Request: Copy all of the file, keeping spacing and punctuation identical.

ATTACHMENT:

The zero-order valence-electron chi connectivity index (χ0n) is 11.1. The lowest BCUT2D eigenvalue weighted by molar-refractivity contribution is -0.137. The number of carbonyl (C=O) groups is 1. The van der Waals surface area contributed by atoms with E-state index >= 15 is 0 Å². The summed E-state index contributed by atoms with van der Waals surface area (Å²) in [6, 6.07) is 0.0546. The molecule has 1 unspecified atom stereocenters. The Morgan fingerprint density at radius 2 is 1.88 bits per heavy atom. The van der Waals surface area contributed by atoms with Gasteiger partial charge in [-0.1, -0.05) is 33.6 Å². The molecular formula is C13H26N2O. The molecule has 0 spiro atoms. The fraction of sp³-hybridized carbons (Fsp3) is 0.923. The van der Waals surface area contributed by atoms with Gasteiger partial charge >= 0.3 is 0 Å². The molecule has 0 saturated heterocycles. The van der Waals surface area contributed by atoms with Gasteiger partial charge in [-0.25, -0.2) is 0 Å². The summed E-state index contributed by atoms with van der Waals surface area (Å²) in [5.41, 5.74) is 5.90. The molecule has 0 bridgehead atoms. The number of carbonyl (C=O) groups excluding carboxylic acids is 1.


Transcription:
The zero-order valence-electron chi connectivity index (χ0n) is 11.1. The lowest BCUT2D eigenvalue weighted by molar-refractivity contribution is -0.137. The number of carbonyl (C=O) groups is 1. The van der Waals surface area contributed by atoms with E-state index >= 15 is 0 Å². The summed E-state index contributed by atoms with van der Waals surface area (Å²) in [6, 6.07) is 0.0546. The molecule has 1 unspecified atom stereocenters. The Morgan fingerprint density at radius 2 is 1.88 bits per heavy atom. The van der Waals surface area contributed by atoms with Gasteiger partial charge in [-0.1, -0.05) is 33.6 Å². The molecular formula is C13H26N2O. The molecule has 0 spiro atoms. The fraction of sp³-hybridized carbons (Fsp3) is 0.923. The van der Waals surface area contributed by atoms with Gasteiger partial charge >= 0.3 is 0 Å². The molecule has 0 saturated heterocycles. The van der Waals surface area contributed by atoms with Gasteiger partial charge in [-0.25, -0.2) is 0 Å². The summed E-state index contributed by atoms with van der Waals surface area (Å²) in [5.41, 5.74) is 5.90. The molecule has 0 bridgehead atoms. The number of carbonyl (C=O) groups excluding carboxylic acids is 1.